Lin-P'ing Choo-Smith

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Review paper and Proceedings of the Inaugural Meeting of the Head and Neck Optical Diagnostics Society (HNODS) on March 14th 2009 at University College London. The aim of our research must be to provide breakthrough translational research which can be applied clinically in the immediate rather than the near future. We are fortunate that this is indeed a(More)
While histopathology of excised tissue remains the gold standard for diagnosis, several new, non-invasive diagnostic techniques are being developed. They rely on physical and biochemical changes that precede and mirror malignant change within tissue. The basic principle involves simple optical techniques of tissue interrogation. Their accuracy, expressed as(More)
The complete surgical removal of disease is a desirable outcome particularly in oncology. Unfortunately much disease is microscopic and difficult to detect causing a liability to recurrence and worsened overall prognosis with attendant costs in terms of morbidity and mortality. It is hoped that by advances in optical diagnostic technology we could better(More)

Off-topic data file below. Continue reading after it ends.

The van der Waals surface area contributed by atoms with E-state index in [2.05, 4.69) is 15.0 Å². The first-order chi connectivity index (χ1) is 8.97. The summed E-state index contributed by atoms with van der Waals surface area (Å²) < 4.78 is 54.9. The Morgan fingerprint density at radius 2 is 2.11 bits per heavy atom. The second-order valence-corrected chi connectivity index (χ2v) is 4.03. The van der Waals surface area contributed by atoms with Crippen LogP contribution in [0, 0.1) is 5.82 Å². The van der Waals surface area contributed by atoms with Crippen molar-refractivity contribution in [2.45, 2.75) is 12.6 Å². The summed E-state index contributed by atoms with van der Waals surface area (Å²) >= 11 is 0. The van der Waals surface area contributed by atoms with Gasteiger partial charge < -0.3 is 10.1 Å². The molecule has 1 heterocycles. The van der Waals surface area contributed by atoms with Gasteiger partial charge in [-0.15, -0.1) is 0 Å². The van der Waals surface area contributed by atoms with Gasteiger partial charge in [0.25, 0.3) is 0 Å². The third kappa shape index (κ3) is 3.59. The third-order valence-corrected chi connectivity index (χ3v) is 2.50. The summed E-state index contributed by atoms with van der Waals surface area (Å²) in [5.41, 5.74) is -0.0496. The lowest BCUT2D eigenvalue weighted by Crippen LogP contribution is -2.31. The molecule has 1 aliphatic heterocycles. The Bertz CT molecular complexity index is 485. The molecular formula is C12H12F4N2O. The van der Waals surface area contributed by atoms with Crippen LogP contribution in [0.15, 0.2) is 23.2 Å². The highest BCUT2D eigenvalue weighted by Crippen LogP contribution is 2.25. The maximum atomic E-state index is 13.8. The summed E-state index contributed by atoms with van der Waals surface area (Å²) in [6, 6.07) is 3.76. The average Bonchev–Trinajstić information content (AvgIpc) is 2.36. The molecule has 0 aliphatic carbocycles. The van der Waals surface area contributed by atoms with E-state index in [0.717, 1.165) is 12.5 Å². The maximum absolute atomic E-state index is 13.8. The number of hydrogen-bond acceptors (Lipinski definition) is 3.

In recent years, we have been developing optical coherence tomography (OCT) and polarized Raman spectroscopy (PRS) for the detection of early non-cavitated dental caries. OCT provides high resolution morphological depth imaging of incipient caries. With OCT, early lesions can be readily identified as regions of high light backscattering with depth into the(More)
Identification and quantification of molecular species are central applications of molecular spectroscopy. In complex multicomponent systems like tissue samples, linear parametric models are often used to estimate the relative concentrations of the biochemical components of the sample. In situations where not all of the components of the sample are known or(More)
Optical coherence tomography (OCT) and polarized Raman spectroscopy (PRS) have been shown as useful methods for distinguishing sound enamel from carious lesions ex vivo. However, factors in the oral environment such as calculus, hypocalcification, and stain could lead to false-positive results. OCT and PRS were used to investigate extracted human teeth(More)
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